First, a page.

1. Planet Reality

      FYI, current listings have this house valued at $1.08M and recent sales value it at $1.07M.

      It’s no wonder the sale is pending. Probably for a higher price. It would be great to see a list of all high end homes profiled here and what they eventually sold for compared to blogger comments.

      1. AZDavidPhx

        I say we start with a house that PlanetReality sold to some sucker in 2007 or 2008. Perhaps IrvineRenter could stage a virtual reunion where the buyer can come on here and talk about how well their purchase has worked out and how grateful they are to PlanetReality for getting them in before being priced out forever. We could look at the purchase price and compare it to recent purchases and see just how well they have done.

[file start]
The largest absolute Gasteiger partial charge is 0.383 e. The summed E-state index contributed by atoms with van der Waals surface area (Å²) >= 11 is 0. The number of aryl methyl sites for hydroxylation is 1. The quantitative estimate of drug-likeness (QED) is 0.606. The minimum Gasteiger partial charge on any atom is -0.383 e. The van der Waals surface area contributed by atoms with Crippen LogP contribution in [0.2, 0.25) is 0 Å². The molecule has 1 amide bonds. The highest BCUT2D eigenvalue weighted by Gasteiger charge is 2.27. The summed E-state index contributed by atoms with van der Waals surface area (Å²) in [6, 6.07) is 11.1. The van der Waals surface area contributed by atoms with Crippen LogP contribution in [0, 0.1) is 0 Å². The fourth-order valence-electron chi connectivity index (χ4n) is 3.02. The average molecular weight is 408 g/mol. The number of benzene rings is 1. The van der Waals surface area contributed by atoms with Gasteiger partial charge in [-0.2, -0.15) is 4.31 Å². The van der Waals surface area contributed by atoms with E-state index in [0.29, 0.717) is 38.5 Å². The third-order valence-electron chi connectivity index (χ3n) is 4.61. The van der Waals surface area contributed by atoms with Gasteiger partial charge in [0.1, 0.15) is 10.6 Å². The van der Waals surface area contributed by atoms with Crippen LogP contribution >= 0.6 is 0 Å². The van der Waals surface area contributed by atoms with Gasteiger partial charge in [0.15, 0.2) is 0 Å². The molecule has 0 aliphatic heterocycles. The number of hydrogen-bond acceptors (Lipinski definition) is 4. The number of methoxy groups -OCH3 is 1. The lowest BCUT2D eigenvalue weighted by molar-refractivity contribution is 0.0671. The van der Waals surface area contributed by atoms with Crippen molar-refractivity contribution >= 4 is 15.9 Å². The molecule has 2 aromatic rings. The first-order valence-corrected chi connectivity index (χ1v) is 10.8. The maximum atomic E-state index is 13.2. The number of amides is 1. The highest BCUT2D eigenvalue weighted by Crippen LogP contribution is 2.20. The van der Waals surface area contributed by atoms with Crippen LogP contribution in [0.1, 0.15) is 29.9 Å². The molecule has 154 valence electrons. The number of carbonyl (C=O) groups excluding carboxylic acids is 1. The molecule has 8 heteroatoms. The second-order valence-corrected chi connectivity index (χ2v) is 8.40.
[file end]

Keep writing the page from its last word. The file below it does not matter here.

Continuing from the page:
PlanetReality please send a list of your 2007 and 2008 sales to IrvineRenter so we can begin at once.

  4. ElvisInMiami

    the 900K is an interesting number for a couple reasons:

    1) this is the cutoff point (in traditional lending) between the top 2% of earners (as per Obama’s definition) and the rest of the country
    2) looking at sold homes nationwide (on zillow) this is the price point for the top 2% sold. Oddly enough it is more like the price point for the top 5% of listings

    I think the 900K needs to drop closer to 750K in order to restore order and allow for moderate future growth. Maybe a large round of foreclosures over the next 2 years will help facilitate the decline of the magic 900K.

  5. Geotpf